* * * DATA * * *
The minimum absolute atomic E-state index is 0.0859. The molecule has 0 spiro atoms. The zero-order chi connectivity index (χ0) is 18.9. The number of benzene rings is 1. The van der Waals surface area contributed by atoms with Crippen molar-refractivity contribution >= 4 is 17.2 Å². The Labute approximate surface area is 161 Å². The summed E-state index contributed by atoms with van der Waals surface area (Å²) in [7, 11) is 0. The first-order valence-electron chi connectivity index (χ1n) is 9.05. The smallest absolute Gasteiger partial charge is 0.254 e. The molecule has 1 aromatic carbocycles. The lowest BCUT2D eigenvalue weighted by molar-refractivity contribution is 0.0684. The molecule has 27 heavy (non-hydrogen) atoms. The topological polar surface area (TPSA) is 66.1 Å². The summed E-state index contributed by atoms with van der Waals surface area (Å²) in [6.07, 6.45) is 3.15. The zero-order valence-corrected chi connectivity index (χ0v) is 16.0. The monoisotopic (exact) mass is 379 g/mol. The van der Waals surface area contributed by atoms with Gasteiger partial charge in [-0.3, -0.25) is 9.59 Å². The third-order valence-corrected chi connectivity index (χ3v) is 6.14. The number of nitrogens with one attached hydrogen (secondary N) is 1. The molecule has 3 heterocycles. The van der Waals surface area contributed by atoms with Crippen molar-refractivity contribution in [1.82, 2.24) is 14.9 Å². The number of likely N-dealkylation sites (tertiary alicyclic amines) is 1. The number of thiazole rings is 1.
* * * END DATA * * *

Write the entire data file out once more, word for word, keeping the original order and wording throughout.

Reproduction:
The minimum absolute atomic E-state index is 0.0859. The molecule has 0 spiro atoms. The zero-order chi connectivity index (χ0) is 18.9. The number of benzene rings is 1. The van der Waals surface area contributed by atoms with Crippen molar-refractivity contribution >= 4 is 17.2 Å². The Labute approximate surface area is 161 Å². The summed E-state index contributed by atoms with van der Waals surface area (Å²) in [7, 11) is 0. The first-order valence-electron chi connectivity index (χ1n) is 9.05. The smallest absolute Gasteiger partial charge is 0.254 e. The molecule has 1 aromatic carbocycles. The lowest BCUT2D eigenvalue weighted by molar-refractivity contribution is 0.0684. The molecule has 27 heavy (non-hydrogen) atoms. The topological polar surface area (TPSA) is 66.1 Å². The summed E-state index contributed by atoms with van der Waals surface area (Å²) in [6.07, 6.45) is 3.15. The zero-order valence-corrected chi connectivity index (χ0v) is 16.0. The monoisotopic (exact) mass is 379 g/mol. The van der Waals surface area contributed by atoms with Gasteiger partial charge in [-0.3, -0.25) is 9.59 Å². The third-order valence-corrected chi connectivity index (χ3v) is 6.14. The number of nitrogens with one attached hydrogen (secondary N) is 1. The molecule has 3 heterocycles. The van der Waals surface area contributed by atoms with Crippen molar-refractivity contribution in [1.82, 2.24) is 14.9 Å². The number of likely N-dealkylation sites (tertiary alicyclic amines) is 1. The number of thiazole rings is 1.